Japan players warm up during a training session yesterday ahead of the AFC Asian Cup final against Qatar at the Zayed Sports City Stadium in Abu Dhabi. Image Credit: AFP

Abu Dhabi: Japan coach Hajime Moriyasu is chasing history. He is at the cusp of becoming the first man to win the Asian Cup both as a player and coach, if his side goes on to win their fifth title beating Qatar on Friday at Zayed Sports City Stadium in Abu Dhabi. The action starts at 6pm.

Moriyasu, who lifted the title in 1992 as a player, said he is all focused on the task at hand and individual success was not at all his priority.

“Tomorrow as a team we want to win the title,” he said. “I’m not interested what it means to me individually. I want to celebrate the title with the team and make sure we are at the upmost preparation with today’s training as well.”

Moriyasu rates opponents Qatar as fierce competitors. The Samurai Blue will have to be wary of Qatari striker Almoez Ali, who has scored eight goals and is currently at level with Iran’s Ali Daei (in 1996) as top scorer in a single tournament. Four of his assists have come from Akram Hassan Afif and the duo will be the main thorn in Japan’s side.

Qatar have also kept a clean sheet in every game so far this tournament and it will be a test for Japan’s strike force led by Osako Yuya to get past goalkeeper Saad Al Sheeb.

Image Credit: Gulf News

“It will be a very tough match and we know they are very strong opponents,” said Moriyasu, whose side defeated Iran 3-0 in the semis for a place in the summit clash.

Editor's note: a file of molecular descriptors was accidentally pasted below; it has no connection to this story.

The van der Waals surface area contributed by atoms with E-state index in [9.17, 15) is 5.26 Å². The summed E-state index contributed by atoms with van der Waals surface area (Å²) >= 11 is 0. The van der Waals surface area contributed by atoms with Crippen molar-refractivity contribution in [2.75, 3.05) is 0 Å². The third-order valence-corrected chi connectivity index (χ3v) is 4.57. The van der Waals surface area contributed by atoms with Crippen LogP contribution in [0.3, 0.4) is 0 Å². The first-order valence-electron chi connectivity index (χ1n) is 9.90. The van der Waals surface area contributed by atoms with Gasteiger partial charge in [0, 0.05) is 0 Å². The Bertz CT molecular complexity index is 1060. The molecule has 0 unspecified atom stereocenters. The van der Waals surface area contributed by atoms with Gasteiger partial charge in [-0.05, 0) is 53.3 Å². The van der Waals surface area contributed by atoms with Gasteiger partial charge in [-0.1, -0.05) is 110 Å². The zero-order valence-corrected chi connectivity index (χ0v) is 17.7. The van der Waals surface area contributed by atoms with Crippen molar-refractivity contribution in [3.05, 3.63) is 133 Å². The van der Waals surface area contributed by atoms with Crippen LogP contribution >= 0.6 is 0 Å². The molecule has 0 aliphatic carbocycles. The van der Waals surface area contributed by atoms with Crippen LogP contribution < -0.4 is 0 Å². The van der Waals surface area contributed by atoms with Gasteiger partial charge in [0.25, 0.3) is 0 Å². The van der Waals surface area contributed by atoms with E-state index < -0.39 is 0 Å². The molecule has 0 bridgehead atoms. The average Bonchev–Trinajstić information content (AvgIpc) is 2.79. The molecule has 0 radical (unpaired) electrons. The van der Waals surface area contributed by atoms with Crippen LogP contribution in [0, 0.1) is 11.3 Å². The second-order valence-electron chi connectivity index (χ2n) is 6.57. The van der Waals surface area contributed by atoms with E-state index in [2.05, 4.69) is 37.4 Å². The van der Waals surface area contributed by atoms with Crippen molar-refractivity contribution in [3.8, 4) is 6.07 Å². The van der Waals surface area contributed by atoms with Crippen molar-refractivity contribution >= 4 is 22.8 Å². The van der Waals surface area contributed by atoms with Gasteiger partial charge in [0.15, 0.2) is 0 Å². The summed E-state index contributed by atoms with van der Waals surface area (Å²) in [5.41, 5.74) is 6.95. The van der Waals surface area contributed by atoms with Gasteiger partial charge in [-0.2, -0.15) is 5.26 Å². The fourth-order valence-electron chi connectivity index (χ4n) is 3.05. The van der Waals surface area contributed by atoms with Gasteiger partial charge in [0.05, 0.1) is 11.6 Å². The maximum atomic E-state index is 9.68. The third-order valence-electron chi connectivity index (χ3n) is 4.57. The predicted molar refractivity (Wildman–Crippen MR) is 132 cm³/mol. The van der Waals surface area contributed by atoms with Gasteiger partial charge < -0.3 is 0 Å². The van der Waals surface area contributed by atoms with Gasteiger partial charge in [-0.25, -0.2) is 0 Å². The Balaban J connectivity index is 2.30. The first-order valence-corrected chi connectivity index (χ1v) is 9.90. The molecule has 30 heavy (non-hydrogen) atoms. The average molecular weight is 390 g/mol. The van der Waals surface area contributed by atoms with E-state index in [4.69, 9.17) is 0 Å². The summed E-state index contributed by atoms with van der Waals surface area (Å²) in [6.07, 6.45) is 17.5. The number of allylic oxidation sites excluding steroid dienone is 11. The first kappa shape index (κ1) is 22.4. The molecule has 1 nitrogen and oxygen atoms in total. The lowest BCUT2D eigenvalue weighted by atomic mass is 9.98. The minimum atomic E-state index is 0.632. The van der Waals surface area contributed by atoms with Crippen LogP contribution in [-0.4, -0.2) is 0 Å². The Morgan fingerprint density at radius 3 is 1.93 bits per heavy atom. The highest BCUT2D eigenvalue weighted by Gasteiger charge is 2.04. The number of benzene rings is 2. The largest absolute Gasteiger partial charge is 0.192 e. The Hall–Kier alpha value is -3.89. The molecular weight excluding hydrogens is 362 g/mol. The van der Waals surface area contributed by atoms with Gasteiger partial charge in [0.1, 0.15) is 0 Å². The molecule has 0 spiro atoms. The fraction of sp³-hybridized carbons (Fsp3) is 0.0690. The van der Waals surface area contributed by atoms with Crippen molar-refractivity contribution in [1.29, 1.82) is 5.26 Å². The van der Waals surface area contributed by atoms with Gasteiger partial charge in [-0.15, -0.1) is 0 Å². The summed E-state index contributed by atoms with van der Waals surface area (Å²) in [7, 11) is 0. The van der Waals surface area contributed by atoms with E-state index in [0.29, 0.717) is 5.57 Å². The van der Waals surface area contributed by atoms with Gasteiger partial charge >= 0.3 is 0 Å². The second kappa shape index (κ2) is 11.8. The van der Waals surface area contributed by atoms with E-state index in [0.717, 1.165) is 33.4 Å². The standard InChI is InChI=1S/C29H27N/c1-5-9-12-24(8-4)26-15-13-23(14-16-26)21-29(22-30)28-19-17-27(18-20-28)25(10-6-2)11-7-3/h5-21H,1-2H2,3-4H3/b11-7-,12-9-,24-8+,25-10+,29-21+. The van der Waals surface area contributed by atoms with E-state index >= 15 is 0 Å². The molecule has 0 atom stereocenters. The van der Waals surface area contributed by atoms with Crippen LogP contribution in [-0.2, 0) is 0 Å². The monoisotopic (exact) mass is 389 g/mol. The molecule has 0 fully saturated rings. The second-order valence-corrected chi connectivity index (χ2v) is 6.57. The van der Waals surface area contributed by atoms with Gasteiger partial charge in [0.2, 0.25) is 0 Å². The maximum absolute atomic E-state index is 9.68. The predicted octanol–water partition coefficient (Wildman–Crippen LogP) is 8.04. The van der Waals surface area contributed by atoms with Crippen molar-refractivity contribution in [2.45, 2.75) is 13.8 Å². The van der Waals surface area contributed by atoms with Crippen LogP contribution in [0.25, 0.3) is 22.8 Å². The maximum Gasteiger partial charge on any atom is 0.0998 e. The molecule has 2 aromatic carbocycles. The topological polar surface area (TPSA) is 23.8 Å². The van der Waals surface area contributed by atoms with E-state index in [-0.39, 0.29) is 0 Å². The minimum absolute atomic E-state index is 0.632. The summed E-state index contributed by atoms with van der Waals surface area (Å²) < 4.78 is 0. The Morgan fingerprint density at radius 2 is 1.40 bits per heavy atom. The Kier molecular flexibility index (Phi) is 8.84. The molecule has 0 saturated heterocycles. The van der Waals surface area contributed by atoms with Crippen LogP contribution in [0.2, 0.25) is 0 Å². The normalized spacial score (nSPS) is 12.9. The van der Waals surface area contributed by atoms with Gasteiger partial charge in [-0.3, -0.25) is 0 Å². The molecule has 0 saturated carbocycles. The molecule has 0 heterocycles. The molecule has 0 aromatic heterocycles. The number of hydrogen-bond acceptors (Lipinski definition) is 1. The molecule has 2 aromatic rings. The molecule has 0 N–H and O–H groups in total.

“We have already played six matches. It’s one more that we need to do. We are doing our best preparation so that our players can have the best performance tomorrow on the field.

Qatar’s success also has a lot to do with their Spanish coach Felix Sanchez, who has been with the team for over six years starting with the Under-19s. However, Moriyasu is not perturbed and is backing on his team’s ability to adapt to the situation according to the strengths of the opponents.

“The players can now read the game and play as a unit,” said the 56-year-old. “Looking back, we played different opponents, sometimes we held the ball and other times we played freely. I don’t know how the game will pan out but we’ll play our own strategy and to our strength.”

Japan’s star Maya Yoshida was also optimistic about his side’s chances and felt that the success would do a world of good to Japan football: “As coach said we have played six games in a short period of time. We had less day but Qatar had one day less than us to prepare and it will be tougher for them. So no excuses on our side and we will be trying to be in the best condition for the match tomorrow.

“From 2011 until now more players are playing abroad, especially in Europe. We have a younger team and mentally we have been developing at it. This is a great asset for the team and Japan football. It seems that the young players are really enjoying the atmosphere. The game against Iran was like away to us and I felt really proud of the team.”

Qatar coach Sanchez speaking about his team’s chances said: “We have one day less than Japan to play the most important game. At this stage we are playing against a great side and they are playing fantastic tournament. Looking forward to a good last match in the tournament and a good last performance in the Asian Cup.”

Facts

— This will be the fifth Asian Cup meeting between Japan and Qatar — Japan losing the first encounter in 1988 but have remained undefeated in the following three contests (W1 D2 L1)

— Japan are making their fifth final appearance (only Saudi Arabia have made the final on more occasions, 6), winning each of the previous four

— Qatar are the 10th different nation to appear in an Asian Cup final

— Japan have scored in all 16 Asian Cup games they’ve participated in since the start of the 2011 tournament, netting a total of 33 goals

— Yuya Osako has scored with each of his last six shots on target for the Japanese national team